A valiant moment for photographer and activist Abd Alkader Habak, a man usually seen behind the lens, when he decided to take action instead of taking pictures to save a boy’s life after a bomb exploded in rebel-held territory in Syria on Saturday that killed 126 people, 68 of which were children.
According to the Syrian Observatory for Human Rights, the majority of the victims were evacuees from war-torn villages.
As negotiations came to a halt, the convoy of buses containing mostly pro-government evacuees remained parked in the rebel-controlled Aleppo city.
Children being children, out of boredom, they left the buses to play out in the sun. Coming from villages that are deprived of food, they were easily enticed by a man in a car with a bag of potato chips, said a wounded girl in her hospital bed who lost four siblings from the blast.
She said that the moment that many had gathered, there was an explosion.
Photographer Habak was there working and was instantly knocked out by the powerful deafening blast.
When he came back to his senses, he began trying to help the wounded.
“The scene was horrible — especially seeing children wailing and dying in front of you,” Habak said to CNN. “So I decided along with my colleagues that we’d put our cameras aside and start rescuing injured people.”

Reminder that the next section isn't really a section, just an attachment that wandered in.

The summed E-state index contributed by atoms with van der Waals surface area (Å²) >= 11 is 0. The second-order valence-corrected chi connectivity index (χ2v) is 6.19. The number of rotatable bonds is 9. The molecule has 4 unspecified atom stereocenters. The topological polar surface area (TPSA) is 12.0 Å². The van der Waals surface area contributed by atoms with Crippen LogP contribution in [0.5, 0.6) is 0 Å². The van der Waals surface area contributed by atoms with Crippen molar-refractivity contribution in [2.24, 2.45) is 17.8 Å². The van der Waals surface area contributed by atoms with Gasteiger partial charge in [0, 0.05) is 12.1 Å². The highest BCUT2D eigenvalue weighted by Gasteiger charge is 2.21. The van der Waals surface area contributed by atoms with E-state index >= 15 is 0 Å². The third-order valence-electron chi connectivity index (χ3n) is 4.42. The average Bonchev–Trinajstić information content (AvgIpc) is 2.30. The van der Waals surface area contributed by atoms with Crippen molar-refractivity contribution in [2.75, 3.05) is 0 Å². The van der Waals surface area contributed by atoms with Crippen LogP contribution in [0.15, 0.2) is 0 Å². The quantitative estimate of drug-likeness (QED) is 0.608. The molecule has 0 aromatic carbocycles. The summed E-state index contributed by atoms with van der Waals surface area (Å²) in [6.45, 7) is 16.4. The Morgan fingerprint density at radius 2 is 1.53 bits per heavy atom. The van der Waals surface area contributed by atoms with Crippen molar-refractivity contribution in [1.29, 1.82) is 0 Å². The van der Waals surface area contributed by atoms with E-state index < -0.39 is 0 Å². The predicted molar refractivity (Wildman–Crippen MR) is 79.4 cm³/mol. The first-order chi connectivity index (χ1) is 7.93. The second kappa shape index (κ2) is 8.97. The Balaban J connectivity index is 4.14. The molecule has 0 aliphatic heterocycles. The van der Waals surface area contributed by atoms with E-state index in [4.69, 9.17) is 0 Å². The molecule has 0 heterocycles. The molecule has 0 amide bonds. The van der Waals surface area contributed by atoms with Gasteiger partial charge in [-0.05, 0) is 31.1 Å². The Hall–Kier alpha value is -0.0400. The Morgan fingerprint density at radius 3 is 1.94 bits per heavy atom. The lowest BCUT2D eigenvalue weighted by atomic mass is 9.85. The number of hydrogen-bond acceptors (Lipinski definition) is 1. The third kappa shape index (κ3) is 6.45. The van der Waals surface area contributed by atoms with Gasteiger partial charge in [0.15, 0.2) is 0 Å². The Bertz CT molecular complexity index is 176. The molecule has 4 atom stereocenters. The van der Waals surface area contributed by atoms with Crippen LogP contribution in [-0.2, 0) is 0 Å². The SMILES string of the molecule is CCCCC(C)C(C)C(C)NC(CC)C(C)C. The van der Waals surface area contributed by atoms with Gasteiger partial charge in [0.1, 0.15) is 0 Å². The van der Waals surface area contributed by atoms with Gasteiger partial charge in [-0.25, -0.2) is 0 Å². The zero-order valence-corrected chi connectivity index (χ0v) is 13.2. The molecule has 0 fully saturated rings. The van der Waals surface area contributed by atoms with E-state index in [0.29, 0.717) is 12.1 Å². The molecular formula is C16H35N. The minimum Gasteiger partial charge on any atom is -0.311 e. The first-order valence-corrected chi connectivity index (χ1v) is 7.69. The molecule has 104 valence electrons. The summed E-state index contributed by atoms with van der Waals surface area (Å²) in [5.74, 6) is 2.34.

The first child he checked on was already dead.
He found another child lying on the ground, and people shouted at him to stay away because he’s already dead. But Habak could see the boy was still faintly breathing so he picked the boy up and immediately ran towards safety.
“This child was firmly holding my hand and looking at me,” he said.
He then took the child to an ambulance, however he didn’t know if the boy survived. He then fearlessly rushed back to the scene to see if he could save others until he came across another lifeless child on the ground.
Overwhelmed by the horrific scenarios, he collapsed.
“I was overcome with emotion,” he told CNN. “What I and my colleagues witnessed is indescribable.”
The photograph showing Habak dashing while carrying a boy and a camera on the other hand were taken by another photographer, Muhammad Alrageb.
Alrageb said he also helped at the start, but then decided to take photos. “I wanted to film everything to make sure there was accountability,” he said. “I feel proud that there was a young journalist there helping save lives,” he added.
People should be thankful for the photographers and journalists there, on the frontlines, unarmed, but carries with them their powerful camera, and their humanity.
It is not their job anymore, and not really trained for that, but Habak did it anyway, not thinking of a possible secondary blast, and not thinking of the scars it may leave him forever.
Writing or reading this story already hurts; what more for the people who witnessed it. Imagine not only of the scene, but also the wailing of the children, the sound of suffering, the physical pain; for they themselves were knocked out by the blast.
May we also thank those who were not captured on camera, unsung heroes, still out there, doing what must be done, doing what is right.